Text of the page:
For the last two decades, there has been a significant push toward green energy as a means of reducing dependence on fossil fuels and protecting the environment. It can be argued that the energy sector has made significant gains in green energy, especially in the last few years. Nevertheless, not all might be as rosy as it seems.
There continues to be persistent problems within the realm of green energy policy and its application in the real world. Those problems are preventing the goal of green energy from moving forward as fast as some would like. A few of them may even threaten the goal of achieving 100% green energy in the UK.
Green Energy Basics
In the simplest terms possible, the concept of green energy is to provide electrical power and heating using fuel sources that are renewable. Examples of renewable sources include:
Currently the world's energy needs are met largely by non-renewable sources like oil, gas, and coal. By replacing these consumable fuels with renewable alternatives, we reduce environmental emissions and put in place energy sources that should continue in perpetuity.
On a national level, countries like the UK, France, Spain, and the U.S. are looking for ways to generate massive amounts of electricity without having to burn fossil fuels. The goal has been daunting, to say the least. At the consumer level, the strategy has been to encourage reduced power consumption and microgeneration among home and business owners.
Success of Green Energy Initiatives
The good news in green energy is the fact that the industry has enjoyed a number of significant successes over the last decade. Most recently, the Guardian reported in September 2012 that UK production of electricity from renewable sources was up 42% from the previous year. That's a pretty impressive jump in one year.
In terms of investments in renewable energy, that's up as well. World governments are pumping untold amounts of money into green energy along with a limited amount of private equity, funding start-ups and helping existing companies expand. Statistics from various news sources shows government spending for green energy has never been higher. Yet there is a downside.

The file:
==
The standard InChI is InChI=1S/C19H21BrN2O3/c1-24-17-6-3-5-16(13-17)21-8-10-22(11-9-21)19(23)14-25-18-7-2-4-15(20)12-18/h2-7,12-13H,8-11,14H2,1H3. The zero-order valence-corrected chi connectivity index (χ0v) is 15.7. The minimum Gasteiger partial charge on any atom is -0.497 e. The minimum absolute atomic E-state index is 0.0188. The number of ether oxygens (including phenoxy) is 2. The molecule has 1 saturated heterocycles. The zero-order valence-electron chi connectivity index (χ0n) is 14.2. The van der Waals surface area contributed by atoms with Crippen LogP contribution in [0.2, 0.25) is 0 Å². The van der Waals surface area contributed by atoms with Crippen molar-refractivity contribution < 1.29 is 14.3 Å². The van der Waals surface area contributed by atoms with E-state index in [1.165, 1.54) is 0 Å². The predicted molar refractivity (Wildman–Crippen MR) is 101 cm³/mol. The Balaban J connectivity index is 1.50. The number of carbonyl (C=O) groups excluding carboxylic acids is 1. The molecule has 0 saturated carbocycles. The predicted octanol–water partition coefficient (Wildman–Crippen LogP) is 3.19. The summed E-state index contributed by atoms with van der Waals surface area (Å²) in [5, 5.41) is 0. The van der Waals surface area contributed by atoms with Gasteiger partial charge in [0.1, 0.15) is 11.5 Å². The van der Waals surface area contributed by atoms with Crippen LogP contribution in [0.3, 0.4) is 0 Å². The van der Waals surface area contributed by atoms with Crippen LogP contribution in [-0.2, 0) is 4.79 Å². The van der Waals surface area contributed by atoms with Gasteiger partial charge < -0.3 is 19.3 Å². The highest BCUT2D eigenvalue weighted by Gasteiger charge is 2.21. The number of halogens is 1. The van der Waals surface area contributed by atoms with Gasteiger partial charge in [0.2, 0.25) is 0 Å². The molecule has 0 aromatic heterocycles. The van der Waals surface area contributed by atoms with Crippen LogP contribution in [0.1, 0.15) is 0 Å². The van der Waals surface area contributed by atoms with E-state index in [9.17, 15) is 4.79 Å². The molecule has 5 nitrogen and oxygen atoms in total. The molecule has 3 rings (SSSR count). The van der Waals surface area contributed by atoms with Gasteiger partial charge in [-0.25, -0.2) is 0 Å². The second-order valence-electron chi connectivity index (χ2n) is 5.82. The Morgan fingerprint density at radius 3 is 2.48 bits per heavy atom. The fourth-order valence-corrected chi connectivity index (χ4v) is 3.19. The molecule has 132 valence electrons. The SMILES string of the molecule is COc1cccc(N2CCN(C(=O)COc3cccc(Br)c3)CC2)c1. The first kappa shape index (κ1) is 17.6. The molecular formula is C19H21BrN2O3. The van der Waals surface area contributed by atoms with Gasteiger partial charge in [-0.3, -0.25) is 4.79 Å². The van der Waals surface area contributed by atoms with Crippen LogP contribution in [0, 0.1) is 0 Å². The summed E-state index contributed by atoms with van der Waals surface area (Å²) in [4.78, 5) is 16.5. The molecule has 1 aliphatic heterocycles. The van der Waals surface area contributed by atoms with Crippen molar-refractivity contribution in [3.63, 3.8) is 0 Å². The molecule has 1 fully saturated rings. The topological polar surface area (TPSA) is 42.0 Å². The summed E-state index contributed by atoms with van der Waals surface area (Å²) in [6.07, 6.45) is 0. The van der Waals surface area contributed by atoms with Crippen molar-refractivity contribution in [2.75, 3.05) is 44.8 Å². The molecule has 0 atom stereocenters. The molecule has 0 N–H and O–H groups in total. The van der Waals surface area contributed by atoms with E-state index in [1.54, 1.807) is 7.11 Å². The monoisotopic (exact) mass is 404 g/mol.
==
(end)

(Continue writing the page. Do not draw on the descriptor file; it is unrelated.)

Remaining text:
Failures of Green Energy Initiatives
One of the most persistent failures of the green energy movement lies squarely at the feet of the government. Whether we like it or not, the profit motive is the only thing that will entice companies to pursue green energy on a long-term basis. No amount of political discussion or philosophical argument will change that. Furthermore, to expect the government to fund green energy initiatives completely, knowing that all of that funding ultimately comes from taxpayers, is foolish.
As an example of the point, the Guardian reported -- just a week after their story about increased green energy output -- on two UK companies on the brink of closure due to a lack of funding. Their lack of funding is the result of investors not willing to pump more money into an industry offering so little financial return.
That story is the same all over the world. Nearly half a dozen multi-million dollar U.S. companies funded by President Obama's stimulus package four years ago have since gone bankrupt and closed. The reasons for the failures are the same no matter what country you are talking about: government regulation, excessive taxation, and labour union interference.
If the goal of 100% green energy is ever to be achieved, world governments must swallow their pride, set aside their own lust for power and money, and get out of the way. If anyone can make green energy work, it is the countless number of dedicated workers and business owners that drive national economies.
The other troubling aspect to green energy is the concept of efficiency. There is no way around the fact that a wind farm does not produce the same kind of output as a coal or gas fired power plant. Photovoltaic solar panels also suffer from efficiency issues. They are capable of producing electricity on a small scale, but to power entire neighbourhoods is nearly impossible, let alone cities.